const publicKey = new PublicKey('JUP6LkbZbjS1jKKwapdHNy74zcZ3tLUZoi5QNyVTaV4');
        const config: Config = {
            lockedWritableAccounts: [publicKey]
        const prioritizationFeeObjects = await connection.getRecentPrioritizationFees(config) as PrioritizationFeeObject[];
        if (prioritizationFeeObjects.length === 0) {
            console.log('No prioritization fee data available.');
        // Extract slots and sort them
        const slots = prioritizationFeeObjects.map(feeObject => feeObject.slot).sort((a, b) => a - b);
        // Extract slots range
        const slotsRangeStart = slots[0];
        const slotsRangeEnd = slots[slots.length - 1];
        // Calculate the average including zero fees
        const averageFeeIncludingZeros = prioritizationFeeObjects.length > 0
            ? Math.floor(prioritizationFeeObjects.reduce((acc, feeObject) => acc + feeObject.prioritizationFee, 0) / prioritizationFeeObjects.length)
            : 0;
        // Filter out prioritization fees that are equal to 0 for other calculations
        const nonZeroFees = prioritizationFeeObjects
            .map(feeObject => feeObject.prioritizationFee)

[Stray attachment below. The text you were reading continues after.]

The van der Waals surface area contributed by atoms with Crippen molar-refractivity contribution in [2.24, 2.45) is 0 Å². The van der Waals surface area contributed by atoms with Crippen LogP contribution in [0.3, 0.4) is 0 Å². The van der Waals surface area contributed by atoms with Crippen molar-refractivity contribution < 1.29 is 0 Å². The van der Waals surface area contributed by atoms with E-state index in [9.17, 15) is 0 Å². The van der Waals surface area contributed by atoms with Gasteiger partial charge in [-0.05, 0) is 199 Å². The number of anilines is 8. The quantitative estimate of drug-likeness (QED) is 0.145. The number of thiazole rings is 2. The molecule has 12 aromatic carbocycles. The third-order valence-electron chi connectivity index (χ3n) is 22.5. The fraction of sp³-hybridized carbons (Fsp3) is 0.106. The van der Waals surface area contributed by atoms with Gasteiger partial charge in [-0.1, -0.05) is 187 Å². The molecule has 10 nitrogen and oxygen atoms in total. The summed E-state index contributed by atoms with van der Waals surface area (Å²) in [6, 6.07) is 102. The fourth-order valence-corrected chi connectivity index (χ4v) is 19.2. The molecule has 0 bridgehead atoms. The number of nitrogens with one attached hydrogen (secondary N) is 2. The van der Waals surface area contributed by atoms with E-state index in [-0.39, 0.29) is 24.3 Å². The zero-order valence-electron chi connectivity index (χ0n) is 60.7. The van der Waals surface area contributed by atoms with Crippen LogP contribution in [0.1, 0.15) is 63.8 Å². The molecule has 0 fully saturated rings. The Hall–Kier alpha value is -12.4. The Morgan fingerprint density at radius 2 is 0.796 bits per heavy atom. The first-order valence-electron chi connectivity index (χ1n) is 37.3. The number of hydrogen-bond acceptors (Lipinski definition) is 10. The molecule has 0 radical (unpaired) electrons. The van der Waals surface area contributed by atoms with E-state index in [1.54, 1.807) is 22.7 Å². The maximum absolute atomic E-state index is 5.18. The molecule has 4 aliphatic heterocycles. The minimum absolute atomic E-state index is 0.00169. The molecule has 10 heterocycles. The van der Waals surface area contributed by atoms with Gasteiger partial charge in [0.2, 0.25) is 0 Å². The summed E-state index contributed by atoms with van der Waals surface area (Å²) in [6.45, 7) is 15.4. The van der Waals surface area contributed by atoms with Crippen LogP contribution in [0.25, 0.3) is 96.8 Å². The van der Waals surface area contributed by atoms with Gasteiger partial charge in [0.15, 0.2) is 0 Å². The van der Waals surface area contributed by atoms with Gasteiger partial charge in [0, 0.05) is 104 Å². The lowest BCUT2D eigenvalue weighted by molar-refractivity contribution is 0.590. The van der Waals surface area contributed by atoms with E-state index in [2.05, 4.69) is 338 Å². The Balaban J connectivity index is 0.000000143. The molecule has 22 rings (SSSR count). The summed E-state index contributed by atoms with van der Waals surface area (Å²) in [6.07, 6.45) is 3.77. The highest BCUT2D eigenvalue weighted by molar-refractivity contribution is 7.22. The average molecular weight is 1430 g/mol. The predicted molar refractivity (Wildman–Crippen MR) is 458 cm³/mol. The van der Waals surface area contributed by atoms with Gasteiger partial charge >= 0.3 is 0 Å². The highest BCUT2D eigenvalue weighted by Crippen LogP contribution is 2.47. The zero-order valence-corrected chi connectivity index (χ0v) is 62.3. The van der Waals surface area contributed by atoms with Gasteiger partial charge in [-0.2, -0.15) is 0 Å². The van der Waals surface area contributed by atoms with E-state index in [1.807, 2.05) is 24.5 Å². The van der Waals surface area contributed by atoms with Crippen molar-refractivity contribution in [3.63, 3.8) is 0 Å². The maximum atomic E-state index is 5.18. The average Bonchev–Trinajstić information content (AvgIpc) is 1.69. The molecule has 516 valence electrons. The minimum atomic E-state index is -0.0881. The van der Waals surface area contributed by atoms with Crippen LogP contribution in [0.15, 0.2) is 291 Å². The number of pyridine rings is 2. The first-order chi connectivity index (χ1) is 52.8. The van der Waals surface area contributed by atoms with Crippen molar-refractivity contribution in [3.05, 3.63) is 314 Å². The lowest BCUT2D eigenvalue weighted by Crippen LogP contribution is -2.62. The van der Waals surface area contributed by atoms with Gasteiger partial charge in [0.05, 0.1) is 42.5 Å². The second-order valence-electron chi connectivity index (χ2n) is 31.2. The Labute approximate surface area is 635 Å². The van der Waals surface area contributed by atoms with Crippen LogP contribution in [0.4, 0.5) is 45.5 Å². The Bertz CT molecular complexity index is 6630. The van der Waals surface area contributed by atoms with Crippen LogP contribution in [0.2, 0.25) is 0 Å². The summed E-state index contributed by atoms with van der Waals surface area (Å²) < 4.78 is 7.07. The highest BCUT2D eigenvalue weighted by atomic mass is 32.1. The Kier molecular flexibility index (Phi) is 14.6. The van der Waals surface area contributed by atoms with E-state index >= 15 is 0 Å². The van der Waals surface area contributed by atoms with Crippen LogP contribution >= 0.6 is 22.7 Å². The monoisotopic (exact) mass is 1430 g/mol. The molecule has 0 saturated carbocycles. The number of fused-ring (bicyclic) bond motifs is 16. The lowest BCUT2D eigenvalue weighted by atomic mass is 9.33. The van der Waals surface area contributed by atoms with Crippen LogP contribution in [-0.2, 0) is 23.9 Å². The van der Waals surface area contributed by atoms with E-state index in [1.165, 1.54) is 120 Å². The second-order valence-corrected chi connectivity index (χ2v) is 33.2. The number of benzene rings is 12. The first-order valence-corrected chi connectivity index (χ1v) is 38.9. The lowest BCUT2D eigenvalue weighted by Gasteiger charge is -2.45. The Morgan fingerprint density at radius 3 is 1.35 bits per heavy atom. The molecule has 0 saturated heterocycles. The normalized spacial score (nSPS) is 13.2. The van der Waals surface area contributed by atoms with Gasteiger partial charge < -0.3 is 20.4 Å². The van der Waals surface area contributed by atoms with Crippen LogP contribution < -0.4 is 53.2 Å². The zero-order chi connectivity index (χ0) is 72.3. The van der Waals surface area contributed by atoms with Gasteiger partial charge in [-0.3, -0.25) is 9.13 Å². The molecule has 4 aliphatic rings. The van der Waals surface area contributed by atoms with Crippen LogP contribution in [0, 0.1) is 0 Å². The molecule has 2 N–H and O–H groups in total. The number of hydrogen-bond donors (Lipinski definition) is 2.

.filter(fee => fee !== 0);
        // Calculate the average of the non-zero fees
        const averageFeeExcludingZeros = nonZeroFees.length > 0 
            ? Math.floor(nonZeroFees.reduce((acc, fee) => acc + fee, 0) / nonZeroFees.length )
            : 0;
        // Calculate the median of the non-zero fees
        const sortedFees = nonZeroFees.sort((a, b) => a - b);
        let medianFee = 0;
        if (sortedFees.length > 0) {
            const midIndex = Math.floor(sortedFees.length / 2);
            medianFee = sortedFees.length % 2 !== 0
                ? sortedFees[midIndex]
                : Math.floor((sortedFees[midIndex - 1] + sortedFees[midIndex]) / 2);
        console.log(`Slots examined for priority fees: ${prioritizationFeeObjects.length}`)
        console.log(`Slots range examined from ${slotsRangeStart} to ${slotsRangeEnd}`);
        // You can use averageFeeIncludingZeros, averageFeeExcludingZeros, and medianFee in your transactions script
        console.log(` 💰 Average Prioritization Fee (including slots with zero fees): ${averageFeeIncludingZeros} micro-lamports.`);